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How to pronounce exempt (audio)


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Dictionary definition of exempt

Excluded or immune from a particular obligation, requirement, or rule that others are subject to.
"Religious institutions are often exempt from property taxes."


Detailed meaning of exempt

When an entity or individual is exempt, they are granted special privileges or are freed from certain responsibilities that would typically apply. This exemption can arise due to legal provisions, specific circumstances, or designated statuses. For instance, certain tax-exempt organizations are not required to pay taxes, while diplomatic personnel may be exempt from certain local laws. Being exempt often implies a distinctive status that sets the exempted subject apart from others by relieving them of a particular burden or obligation.

Example sentences containing exempt

1. Veterans are often exempt from certain taxation.
2. Children under five are exempt from the entrance fee.
3. Diplomats are usually exempt from local laws.
4. Some foods are exempt from sales tax.
5. She was exempt from the mandatory training.
6. Disabled individuals may be exempt from jury duty.

History and etymology of exempt

The adjective 'exempt' has its origins in Latin and Old French. It can be traced back to the Latin word 'eximere,' which is a combination of 'ex,' meaning 'out of' or 'away from,' and 'emere,' meaning 'to take' or 'to obtain.' Originally, 'eximere' meant to take out or remove something from a larger group or category. This notion of removal or exclusion is key to the etymology of 'exempt.' As the word transitioned through Old French and into English, it retained its fundamental sense of being excluded or immune from a particular obligation, requirement, or rule that others are subject to. Thus, the etymology of 'exempt' underscores its historical association with exemption from certain responsibilities or regulations.

Quiz: Find the meaning of exempt

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Further usage examples of exempt

1. The CEO was exempt from the company's dress code.
2. Students with perfect attendance are exempt from the final exam.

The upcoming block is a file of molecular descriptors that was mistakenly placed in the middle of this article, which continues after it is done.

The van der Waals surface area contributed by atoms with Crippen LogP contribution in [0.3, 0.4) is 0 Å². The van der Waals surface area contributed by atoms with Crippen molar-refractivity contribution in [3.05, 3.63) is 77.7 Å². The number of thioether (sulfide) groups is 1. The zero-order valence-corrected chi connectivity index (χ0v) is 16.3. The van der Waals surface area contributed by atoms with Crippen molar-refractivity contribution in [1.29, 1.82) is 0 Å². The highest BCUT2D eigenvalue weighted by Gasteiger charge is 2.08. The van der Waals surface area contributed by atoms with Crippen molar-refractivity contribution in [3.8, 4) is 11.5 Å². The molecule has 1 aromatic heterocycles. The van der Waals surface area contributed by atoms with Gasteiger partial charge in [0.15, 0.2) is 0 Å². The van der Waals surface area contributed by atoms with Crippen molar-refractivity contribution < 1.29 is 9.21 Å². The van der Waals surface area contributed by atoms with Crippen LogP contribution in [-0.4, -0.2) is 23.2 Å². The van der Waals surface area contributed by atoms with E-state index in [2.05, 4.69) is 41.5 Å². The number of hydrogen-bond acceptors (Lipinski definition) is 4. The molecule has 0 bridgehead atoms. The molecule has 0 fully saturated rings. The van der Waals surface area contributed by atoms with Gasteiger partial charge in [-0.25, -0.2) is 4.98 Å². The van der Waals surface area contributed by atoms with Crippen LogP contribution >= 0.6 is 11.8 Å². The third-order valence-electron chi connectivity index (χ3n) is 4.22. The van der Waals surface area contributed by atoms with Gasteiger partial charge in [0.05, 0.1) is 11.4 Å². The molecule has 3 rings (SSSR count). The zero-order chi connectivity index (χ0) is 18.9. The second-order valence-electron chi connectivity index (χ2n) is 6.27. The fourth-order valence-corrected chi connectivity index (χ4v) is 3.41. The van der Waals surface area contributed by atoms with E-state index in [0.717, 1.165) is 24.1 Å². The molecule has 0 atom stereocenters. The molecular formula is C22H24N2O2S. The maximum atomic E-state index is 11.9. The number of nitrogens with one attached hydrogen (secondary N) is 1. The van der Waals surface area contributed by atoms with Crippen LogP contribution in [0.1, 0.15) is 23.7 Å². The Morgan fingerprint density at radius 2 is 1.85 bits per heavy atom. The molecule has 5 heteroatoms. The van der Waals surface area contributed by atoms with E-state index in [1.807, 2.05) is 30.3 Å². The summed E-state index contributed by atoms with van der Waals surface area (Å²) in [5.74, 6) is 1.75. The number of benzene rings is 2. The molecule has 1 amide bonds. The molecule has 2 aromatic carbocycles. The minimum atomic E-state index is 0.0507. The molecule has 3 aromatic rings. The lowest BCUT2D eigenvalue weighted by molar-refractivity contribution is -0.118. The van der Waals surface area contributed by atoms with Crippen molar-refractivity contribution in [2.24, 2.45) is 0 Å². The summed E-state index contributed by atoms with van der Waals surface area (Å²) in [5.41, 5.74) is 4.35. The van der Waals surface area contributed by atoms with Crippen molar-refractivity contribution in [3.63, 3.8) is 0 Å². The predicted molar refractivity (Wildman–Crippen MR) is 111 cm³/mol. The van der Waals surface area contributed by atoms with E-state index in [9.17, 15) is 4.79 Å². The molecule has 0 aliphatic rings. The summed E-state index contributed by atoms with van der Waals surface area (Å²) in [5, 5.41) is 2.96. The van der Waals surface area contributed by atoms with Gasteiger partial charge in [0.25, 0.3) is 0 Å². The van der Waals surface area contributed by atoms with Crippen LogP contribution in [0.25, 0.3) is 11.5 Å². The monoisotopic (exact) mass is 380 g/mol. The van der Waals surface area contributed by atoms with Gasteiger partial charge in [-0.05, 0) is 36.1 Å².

3. Certain medications are exempt from prescription requirements.
4. Employees with medical conditions can be exempt from overtime.
5. Members of the royal family are typically exempt from military service.
6. Charitable organizations are often exempt from income taxes.
7. Public officials may be exempt from disclosure requirements.
8. Religious institutions are usually exempt from property taxes.
9. Small businesses with low income can be exempt from fees.
10. Pregnant women may be exempt from physical fitness tests.
11. Some vehicles are exempt from emissions regulations.
12. Non-profit organizations are often exempt from certain regulations.
13. Individuals with certain disabilities are exempt from jury duty.
14. Senior citizens are often exempt from parking fees.
15. Donors may be exempt from gift tax up to a certain amount.
16. Tax-exempt bonds provide financing for public projects.
17. Certain investments can be exempt from capital gains tax.
18. Foreign diplomats are typically exempt from customs duties.
19. Some students are exempt from taking certain exams.
20. Essential workers were exempt from the lockdown.
21. Volunteers are often exempt from membership fees.
22. Native species are often exempt from hunting regulations.
23. Farmers may be exempt from land use restrictions.
24. Special-needs students may be exempt from standardized tests.



immune, liable, responsible, obligated


Options and Determinations, Rejection and Renunciation, Middle School 2

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